Pharmaceutical giant Pfizer has been fined £84.2 million after the Competition and Markets Authority declared that the price-hike of an anti-epilepsy drug in 2012 was “excessive and unfair”. When the drug lost its patent protection, Pfizer sold the drug to Flynn Pharma, who were fined £5.2 million, where it was debranded so it was no longer subject to price regulation. The CMA accused both companies of costing the NHS and therefore the taxpayer millions of pounds. The public will be glad to see this headline but it raises the question: What is fair when it comes to economic transactions?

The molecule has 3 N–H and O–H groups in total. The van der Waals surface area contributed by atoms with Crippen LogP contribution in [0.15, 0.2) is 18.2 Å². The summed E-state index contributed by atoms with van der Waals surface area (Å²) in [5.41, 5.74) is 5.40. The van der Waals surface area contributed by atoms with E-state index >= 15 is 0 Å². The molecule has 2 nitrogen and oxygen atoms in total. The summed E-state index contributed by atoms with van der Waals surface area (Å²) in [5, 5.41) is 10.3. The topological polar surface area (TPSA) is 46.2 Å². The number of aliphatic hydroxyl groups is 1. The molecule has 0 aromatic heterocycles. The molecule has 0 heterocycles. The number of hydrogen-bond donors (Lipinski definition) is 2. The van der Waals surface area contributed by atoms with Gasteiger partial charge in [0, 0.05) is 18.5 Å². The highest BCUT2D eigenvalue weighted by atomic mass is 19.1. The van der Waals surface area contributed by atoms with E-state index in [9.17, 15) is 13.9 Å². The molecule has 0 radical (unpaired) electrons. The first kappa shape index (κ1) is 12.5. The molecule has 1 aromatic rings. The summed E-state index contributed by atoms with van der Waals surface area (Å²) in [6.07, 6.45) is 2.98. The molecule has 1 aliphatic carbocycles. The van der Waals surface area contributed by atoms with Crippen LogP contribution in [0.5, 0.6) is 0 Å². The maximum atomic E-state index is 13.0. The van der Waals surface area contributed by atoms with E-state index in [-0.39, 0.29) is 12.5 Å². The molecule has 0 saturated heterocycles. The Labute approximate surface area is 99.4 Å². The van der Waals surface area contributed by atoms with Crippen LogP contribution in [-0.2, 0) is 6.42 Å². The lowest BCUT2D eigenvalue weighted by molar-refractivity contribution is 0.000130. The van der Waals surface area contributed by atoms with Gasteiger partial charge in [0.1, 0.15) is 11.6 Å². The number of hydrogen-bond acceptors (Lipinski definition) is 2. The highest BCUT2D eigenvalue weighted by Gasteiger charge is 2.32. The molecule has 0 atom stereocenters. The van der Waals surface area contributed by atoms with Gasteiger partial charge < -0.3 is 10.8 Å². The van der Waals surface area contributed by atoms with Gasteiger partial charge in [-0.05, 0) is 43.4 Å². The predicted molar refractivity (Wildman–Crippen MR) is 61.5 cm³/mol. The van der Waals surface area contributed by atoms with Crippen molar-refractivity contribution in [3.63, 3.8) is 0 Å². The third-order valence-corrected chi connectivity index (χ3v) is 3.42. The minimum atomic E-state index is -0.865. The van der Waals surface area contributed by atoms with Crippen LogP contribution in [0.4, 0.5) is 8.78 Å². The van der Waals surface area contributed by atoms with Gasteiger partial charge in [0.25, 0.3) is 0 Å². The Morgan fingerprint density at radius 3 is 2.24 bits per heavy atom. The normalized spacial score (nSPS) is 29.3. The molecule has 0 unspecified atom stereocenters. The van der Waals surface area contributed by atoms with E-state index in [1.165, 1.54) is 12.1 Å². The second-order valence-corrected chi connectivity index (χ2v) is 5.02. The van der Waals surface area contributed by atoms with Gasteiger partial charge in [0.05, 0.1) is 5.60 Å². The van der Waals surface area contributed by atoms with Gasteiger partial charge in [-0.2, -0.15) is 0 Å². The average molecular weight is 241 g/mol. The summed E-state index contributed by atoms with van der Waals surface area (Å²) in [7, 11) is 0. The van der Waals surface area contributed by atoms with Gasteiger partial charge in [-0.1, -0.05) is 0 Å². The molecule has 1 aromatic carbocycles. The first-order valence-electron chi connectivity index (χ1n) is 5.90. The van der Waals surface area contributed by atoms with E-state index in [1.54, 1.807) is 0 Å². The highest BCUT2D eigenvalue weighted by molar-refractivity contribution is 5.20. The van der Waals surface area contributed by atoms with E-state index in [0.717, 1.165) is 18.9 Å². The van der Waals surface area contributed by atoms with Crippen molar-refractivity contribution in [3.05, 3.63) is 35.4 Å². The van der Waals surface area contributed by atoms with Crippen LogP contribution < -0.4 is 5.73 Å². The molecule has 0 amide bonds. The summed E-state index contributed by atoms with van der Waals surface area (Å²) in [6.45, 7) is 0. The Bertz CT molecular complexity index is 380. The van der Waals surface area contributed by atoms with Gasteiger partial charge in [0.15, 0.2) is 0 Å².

Here we go again. As August tipped into September, the British Medical Association announced the seventh walkout by junior doctors this year over new contracts. Taking place from the 12th to the 16th of this month, all departments will be closed from 08:00 to 17:00, including Accident and Emergency. Health Secretary Jeremy Hunt has already warned that up to 100,000 operations and 1 million appointments would be cancelled. It can also get a lot worse as the BMA has planned monthly week-long walkouts until the end of the year if no agreement is reached. With no end in sight, is there at least a way of making the process as painless as possible for patients?
Tax will always be a touchy subject for all politicians; it eventually comes down to trying to annoy the least amount of people when trying to fiddle with rates or tax credits. So it would surely come as a relief to have some economic theory backing you up when facing the pitchforks? Wouldn’t it?